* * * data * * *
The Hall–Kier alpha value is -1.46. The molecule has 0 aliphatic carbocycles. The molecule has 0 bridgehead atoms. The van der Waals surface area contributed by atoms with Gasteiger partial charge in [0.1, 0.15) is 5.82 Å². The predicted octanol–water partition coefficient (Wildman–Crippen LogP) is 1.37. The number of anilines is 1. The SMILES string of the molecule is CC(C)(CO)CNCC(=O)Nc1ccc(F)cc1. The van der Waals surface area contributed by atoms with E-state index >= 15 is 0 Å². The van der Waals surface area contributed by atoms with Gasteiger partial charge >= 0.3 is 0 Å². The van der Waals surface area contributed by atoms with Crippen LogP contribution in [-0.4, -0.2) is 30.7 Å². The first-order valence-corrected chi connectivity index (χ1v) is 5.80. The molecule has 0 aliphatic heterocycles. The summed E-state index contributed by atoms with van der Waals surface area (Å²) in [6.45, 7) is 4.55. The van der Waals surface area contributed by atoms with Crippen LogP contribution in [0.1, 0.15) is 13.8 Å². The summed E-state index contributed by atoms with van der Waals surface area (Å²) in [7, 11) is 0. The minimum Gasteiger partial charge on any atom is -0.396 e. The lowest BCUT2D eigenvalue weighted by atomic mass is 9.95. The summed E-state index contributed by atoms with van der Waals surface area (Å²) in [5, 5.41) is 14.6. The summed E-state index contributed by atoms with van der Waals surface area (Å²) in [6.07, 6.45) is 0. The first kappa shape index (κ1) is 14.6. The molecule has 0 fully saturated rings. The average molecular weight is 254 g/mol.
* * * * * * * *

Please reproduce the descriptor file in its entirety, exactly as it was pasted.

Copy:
The Hall–Kier alpha value is -1.46. The molecule has 0 aliphatic carbocycles. The molecule has 0 bridgehead atoms. The van der Waals surface area contributed by atoms with Gasteiger partial charge in [0.1, 0.15) is 5.82 Å². The predicted octanol–water partition coefficient (Wildman–Crippen LogP) is 1.37. The number of anilines is 1. The SMILES string of the molecule is CC(C)(CO)CNCC(=O)Nc1ccc(F)cc1. The van der Waals surface area contributed by atoms with E-state index >= 15 is 0 Å². The van der Waals surface area contributed by atoms with Gasteiger partial charge >= 0.3 is 0 Å². The van der Waals surface area contributed by atoms with Crippen LogP contribution in [-0.4, -0.2) is 30.7 Å². The first-order valence-corrected chi connectivity index (χ1v) is 5.80. The molecule has 0 aliphatic heterocycles. The summed E-state index contributed by atoms with van der Waals surface area (Å²) in [6.45, 7) is 4.55. The van der Waals surface area contributed by atoms with Crippen LogP contribution in [0.1, 0.15) is 13.8 Å². The summed E-state index contributed by atoms with van der Waals surface area (Å²) in [7, 11) is 0. The minimum Gasteiger partial charge on any atom is -0.396 e. The lowest BCUT2D eigenvalue weighted by atomic mass is 9.95. The summed E-state index contributed by atoms with van der Waals surface area (Å²) in [5, 5.41) is 14.6. The summed E-state index contributed by atoms with van der Waals surface area (Å²) in [6.07, 6.45) is 0. The first kappa shape index (κ1) is 14.6. The molecule has 0 fully saturated rings. The average molecular weight is 254 g/mol.